Measurement Themes

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A. Governance and Policy Commitments (10% of overall score)

This Measurement Theme focuses on a company’s human rights related policy commitments and how they are governed. It includes two related sub-themes:

  • Policy Commitments: These indicators aim to assess the extent to which a company acknowledges its responsibility to respect human rights, and how it formally incorporates this into publicly available statements of policy.
  • Board Level Accountability: These indicators seek to assess how the company’s policy commitments are managed as part of the Board’s role and responsibility. 

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For more detail, see the Key Findings Report.


 

B.  Embedding Respect and Human Rights Due Diligence (25% of overall score)

This Measurement Theme assesses the extent of a company’s systems and processes established to implement the company’s policy commitments in practice. It includes two related sub-themes:

  • Embedding: These indicators seek to assess how the company’s human rights policy commitments are embedded in company culture and across its management systems and day-to-day activities, including within the management systems covering their business relationships.
  • Human rights due diligence: These indicators focus on the specific systems the company has in place to ensure that due diligence processes are implemented to assess the real-time risks to human rights that the company poses, to integrate and act on these findings so as to prevent and mitigate the impacts, and to track and communicate those actions.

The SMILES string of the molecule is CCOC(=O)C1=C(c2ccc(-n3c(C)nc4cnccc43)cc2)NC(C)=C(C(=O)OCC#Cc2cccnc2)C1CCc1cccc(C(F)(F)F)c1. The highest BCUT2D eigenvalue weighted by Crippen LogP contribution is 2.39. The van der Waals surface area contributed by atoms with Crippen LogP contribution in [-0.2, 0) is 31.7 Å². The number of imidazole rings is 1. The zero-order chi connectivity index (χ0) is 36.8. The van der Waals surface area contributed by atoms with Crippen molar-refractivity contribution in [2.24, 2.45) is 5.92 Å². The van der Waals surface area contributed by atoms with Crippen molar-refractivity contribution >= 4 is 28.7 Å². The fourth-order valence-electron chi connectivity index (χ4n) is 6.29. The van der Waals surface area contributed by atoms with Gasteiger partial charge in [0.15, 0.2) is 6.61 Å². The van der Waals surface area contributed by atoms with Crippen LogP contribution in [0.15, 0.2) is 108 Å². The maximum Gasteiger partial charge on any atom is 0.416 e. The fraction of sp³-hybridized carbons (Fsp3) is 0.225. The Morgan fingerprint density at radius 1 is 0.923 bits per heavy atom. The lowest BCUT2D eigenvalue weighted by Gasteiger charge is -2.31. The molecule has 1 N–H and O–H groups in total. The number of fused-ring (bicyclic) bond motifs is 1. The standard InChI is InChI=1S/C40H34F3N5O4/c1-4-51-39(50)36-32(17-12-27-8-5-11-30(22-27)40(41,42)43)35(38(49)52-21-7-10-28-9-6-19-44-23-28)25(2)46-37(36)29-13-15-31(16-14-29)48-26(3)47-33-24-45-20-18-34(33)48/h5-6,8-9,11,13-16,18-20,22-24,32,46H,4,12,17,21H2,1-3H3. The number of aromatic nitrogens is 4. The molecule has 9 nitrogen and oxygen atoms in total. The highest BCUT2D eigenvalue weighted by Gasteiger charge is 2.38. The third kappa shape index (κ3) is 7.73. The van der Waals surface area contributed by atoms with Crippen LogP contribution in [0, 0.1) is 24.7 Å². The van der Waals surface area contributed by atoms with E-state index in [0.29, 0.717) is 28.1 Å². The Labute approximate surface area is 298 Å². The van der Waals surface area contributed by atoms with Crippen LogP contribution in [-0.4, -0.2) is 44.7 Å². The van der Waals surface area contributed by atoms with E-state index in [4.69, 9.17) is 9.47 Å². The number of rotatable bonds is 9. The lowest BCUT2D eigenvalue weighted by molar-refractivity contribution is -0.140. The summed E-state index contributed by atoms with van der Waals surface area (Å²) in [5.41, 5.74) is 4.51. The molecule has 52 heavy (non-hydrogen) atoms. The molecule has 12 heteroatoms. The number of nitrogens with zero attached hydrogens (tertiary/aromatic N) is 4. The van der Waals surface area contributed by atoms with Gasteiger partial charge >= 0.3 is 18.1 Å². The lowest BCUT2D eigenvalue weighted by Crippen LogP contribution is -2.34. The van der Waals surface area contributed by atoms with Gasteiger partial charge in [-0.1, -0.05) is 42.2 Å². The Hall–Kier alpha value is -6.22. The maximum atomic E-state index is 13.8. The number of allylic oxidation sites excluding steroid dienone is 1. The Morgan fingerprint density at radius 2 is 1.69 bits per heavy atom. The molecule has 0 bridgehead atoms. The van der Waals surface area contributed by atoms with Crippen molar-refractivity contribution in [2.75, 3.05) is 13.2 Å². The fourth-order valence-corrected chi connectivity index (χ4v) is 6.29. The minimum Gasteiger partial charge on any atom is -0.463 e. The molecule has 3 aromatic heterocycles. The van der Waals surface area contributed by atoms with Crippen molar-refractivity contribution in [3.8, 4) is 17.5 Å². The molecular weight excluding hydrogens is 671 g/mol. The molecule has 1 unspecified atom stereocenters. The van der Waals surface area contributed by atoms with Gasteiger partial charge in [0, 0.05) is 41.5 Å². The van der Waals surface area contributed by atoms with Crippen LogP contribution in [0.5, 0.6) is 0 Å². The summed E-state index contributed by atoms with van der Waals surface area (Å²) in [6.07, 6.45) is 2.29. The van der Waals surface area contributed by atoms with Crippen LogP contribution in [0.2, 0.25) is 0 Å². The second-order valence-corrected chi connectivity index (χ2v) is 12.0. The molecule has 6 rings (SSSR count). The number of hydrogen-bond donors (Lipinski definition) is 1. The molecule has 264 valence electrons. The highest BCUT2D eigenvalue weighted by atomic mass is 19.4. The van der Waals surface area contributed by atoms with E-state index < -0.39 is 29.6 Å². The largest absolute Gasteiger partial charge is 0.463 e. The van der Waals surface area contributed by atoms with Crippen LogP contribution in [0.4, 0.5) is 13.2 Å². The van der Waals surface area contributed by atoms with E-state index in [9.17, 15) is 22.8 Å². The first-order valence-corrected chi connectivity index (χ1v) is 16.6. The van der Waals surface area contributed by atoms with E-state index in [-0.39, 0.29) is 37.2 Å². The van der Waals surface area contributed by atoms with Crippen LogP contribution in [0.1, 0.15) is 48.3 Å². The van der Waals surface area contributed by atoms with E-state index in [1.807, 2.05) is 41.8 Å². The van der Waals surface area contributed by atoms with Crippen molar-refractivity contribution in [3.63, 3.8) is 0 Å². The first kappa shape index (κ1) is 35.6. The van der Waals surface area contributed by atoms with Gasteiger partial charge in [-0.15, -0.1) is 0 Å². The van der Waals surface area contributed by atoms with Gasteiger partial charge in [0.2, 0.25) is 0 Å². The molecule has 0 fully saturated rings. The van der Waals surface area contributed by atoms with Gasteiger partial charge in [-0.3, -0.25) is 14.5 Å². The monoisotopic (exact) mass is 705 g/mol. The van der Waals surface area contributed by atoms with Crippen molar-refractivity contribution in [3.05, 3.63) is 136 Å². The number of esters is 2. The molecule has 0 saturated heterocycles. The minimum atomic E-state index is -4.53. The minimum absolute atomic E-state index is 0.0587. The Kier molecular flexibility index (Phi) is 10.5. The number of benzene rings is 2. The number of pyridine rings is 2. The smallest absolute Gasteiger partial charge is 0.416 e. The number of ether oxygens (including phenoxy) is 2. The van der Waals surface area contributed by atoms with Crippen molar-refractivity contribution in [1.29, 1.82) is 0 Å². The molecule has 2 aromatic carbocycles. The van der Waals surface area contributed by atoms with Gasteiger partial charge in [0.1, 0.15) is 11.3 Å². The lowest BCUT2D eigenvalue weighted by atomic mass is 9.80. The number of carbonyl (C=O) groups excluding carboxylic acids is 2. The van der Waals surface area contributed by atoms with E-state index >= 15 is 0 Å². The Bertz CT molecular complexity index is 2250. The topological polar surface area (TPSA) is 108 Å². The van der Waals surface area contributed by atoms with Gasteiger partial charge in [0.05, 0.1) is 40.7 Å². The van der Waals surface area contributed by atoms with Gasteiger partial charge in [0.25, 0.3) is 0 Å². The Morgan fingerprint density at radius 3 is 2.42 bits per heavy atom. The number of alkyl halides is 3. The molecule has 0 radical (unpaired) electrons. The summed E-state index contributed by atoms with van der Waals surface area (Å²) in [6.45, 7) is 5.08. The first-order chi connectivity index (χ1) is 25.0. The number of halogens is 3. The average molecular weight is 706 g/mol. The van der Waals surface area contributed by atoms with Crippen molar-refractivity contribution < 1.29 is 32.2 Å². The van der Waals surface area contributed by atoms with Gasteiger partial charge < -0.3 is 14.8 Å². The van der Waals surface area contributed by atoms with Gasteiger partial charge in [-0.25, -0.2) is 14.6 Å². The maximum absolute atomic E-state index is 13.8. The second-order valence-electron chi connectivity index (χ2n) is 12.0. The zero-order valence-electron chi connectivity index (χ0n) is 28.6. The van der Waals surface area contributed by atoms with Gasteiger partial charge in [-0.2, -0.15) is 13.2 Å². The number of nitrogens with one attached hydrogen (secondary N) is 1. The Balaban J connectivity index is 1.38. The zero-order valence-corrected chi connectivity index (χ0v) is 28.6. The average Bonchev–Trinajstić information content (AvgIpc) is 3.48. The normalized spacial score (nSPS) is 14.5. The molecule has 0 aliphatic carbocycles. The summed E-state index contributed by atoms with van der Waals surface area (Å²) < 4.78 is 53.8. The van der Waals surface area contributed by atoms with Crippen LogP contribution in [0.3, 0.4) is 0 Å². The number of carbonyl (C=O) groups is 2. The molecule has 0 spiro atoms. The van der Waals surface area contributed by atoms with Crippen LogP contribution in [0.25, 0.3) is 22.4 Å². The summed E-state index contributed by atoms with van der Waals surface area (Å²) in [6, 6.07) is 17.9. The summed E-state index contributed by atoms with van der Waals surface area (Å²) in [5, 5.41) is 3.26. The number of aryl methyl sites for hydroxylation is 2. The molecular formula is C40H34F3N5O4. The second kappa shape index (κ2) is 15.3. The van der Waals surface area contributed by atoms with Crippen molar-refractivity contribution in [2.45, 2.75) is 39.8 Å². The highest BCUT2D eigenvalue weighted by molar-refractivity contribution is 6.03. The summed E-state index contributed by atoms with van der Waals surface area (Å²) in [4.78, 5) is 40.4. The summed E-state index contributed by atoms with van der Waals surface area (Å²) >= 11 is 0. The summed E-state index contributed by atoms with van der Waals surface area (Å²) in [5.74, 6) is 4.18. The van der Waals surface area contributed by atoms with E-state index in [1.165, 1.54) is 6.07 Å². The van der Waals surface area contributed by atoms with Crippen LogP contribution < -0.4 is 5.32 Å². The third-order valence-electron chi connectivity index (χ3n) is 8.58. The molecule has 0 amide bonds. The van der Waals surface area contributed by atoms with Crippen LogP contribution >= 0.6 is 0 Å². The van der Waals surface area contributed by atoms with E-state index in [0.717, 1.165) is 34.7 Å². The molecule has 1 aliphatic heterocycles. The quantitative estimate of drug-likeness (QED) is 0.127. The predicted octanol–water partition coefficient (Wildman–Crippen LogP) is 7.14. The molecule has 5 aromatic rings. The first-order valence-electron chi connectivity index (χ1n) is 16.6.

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For more detail, see the Key Findings Report.


 

 

C. Remedies and Grievance Mechanisms (15% of overall score)

This Measurement Theme focuses on the extent to which a Company provides remedy in addressing actual adverse impacts on human rights. It covers a Company’s approach to providing or cooperating in remediation when human rights harms – actual human rights impacts – have occurred. The indicators aim to assess the extent to which a Company has appropriate processes in place so that grievances may be addressed early and remediated directly where appropriate. The indicators also test the Company’s willingness to participate in other remedy options and its approach to litigation concerning credible allegations of human rights impacts.

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For more detail, see the Key Findings Report.


 

D. Performance: Company Human Rights Practices (20% of overall score)

This Measurement Theme focuses on selected human rights related practices specific to each industry. The indicators seek to assess the actual practices occurring within companies in order to implement key enabling factors and business processes and to prevent specific impacts on human rights particularly at risk of occurring given the industry in question. As such, not every focus area below was applied to every industry assessed.

The indicators are also split in relation to:

Agricultural ProductsApparelExtractives 

Either a Company’s own agricultural operations 

OR/AND

its supply chain

Either a Company’s own production or manufacturing operations 

OR/AND

its supply chain

A Company’s own extractive operations 

 

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For more detail, see the Key Findings Report.